At Grocer Piggly Wiggly, Agency Was Also the Client

Case Study: Retailer Tapped Rawle Murdy Chief to Run Marketing

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NEW YORK ( -- When America's first self-serve grocery store needed to bolster recession-depressed revenue and modernize its old-school marketing department, it asked the president of its agency to take on a second job: chief marketer.

Bruce Murdy
Bruce Murdy
With dropping wholesale prices in a part of the country saturated with Walmarts and customers trading down because of the recession, Piggly Wiggly needed to sell more to just break even. And President-CEO of Piggly Wiggly Carolina Co. David Schools didn't think its 12-person marketing team moved at the pace of fast-to-market grocery retail, or at the pace of the 21st century for that matter.

"Our sales had not been where we wanted them based on lots of factors," said Mr. Schools. "My main concern was that our marketing initiative had lost touch with our retail operation."

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The then-marketing chief left the company and Mr. Schools went to Bruce D. Murdy, president of Piggly Wiggly's 24-year agency, for advice. By the end of the conversation, he'd offered Mr. Murdy the job.

In April, Mr. Murdy moved into the role of Piggly Wiggly's interim marketing director and continued to serve as president of Charleston, S.C., agency Rawle Murdy, which reported $34 million capitalized billings for 2008. Until this week, when a permanent marketing chief takes over, Mr. Murdy, who'd worked on the grocer's account for 22 years, spent nearly half his time at Piggly Wiggly.

'Changing culture'
There, he was tasked with restructuring a marketing staff that wasn't used to sharing between ad, research or internal-communication divisions. No one had accepted responsibility for the chain's website and e-mail marketing. "The biggest challenge I had was changing culture," he said. "It was the spark the marketing department needed to start changing, someone to encourage them to try things."

So Mr. Murdy installed a digital marketing head and passed out copies of Spencer Johnson's "Who Moved My Cheese." He moved people around within the department and to other roles in the company. He asked each member of his staff for ideas that could be implemented right away. He patched communication between marketing people and from management to the department. (For all this, Mr. Murdy did not receive a Piggly Wiggly salary, though the agency received an additional fee.)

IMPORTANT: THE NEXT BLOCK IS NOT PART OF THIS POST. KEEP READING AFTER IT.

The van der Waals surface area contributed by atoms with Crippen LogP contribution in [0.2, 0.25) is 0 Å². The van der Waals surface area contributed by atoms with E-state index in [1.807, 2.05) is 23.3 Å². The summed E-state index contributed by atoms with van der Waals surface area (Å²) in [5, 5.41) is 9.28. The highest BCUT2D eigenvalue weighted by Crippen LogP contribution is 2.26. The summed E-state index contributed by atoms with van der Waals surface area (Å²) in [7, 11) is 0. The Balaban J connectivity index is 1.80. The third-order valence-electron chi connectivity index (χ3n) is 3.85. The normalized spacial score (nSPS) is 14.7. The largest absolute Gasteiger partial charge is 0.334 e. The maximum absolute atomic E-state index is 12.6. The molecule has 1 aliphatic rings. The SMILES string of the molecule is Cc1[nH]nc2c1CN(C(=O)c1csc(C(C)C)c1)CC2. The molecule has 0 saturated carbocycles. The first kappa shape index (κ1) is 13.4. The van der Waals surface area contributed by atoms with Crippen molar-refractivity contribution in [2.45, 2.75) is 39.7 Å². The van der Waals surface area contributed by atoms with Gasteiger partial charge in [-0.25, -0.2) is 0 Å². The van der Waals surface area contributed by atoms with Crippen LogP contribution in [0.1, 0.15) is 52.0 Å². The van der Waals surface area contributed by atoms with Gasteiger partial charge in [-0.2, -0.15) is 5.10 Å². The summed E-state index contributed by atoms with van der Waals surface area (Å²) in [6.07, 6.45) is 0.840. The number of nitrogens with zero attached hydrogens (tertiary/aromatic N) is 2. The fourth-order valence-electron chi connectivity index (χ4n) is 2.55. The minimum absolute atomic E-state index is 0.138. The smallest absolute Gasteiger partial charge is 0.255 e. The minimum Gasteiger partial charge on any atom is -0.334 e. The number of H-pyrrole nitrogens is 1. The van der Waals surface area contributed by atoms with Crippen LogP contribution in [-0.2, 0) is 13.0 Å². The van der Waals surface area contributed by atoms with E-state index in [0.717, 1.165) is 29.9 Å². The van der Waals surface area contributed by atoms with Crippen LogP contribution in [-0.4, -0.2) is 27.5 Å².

Mr. Murdy also reworked Piggly Wiggly's media strategy and steered the Southeast grocery chain back to mass-media channels. Piggly Wiggly went back on TV, after more than a year.. That effort was supplemented with social media efforts.

"From a sales standpoint, when we began to increase our media presence in TV, print and radio and nontraditional social-media channels, we saw significant percentage increase in sales," Mr. Schools said. "Internally, he enhanced the department. He inherited a situation where people didn't know what other people were doing and reenergized creativity."

This week, Mr. Murdy hands off his work to Christopher Ibsen, who was hired from within Piggly Wiggly to maintain Mr. Murdy's changes for the longterm.

Could this work for other marketers? Could an agency person get tapped to be, as Mr. Schools puts it, a marketing-department "coach"?

"This type of situation is a win-win for agencies and for clients, who can benefit from opening their doors more by letting agencies truly understand a broader picture of their business," Mr. Murdy said.

"I wouldn't be so bold as to recommend this to other people, because this was based on trust," Mr. Schools said. "I would say if you have the trust of the agency you're working with, that this is something that can work."

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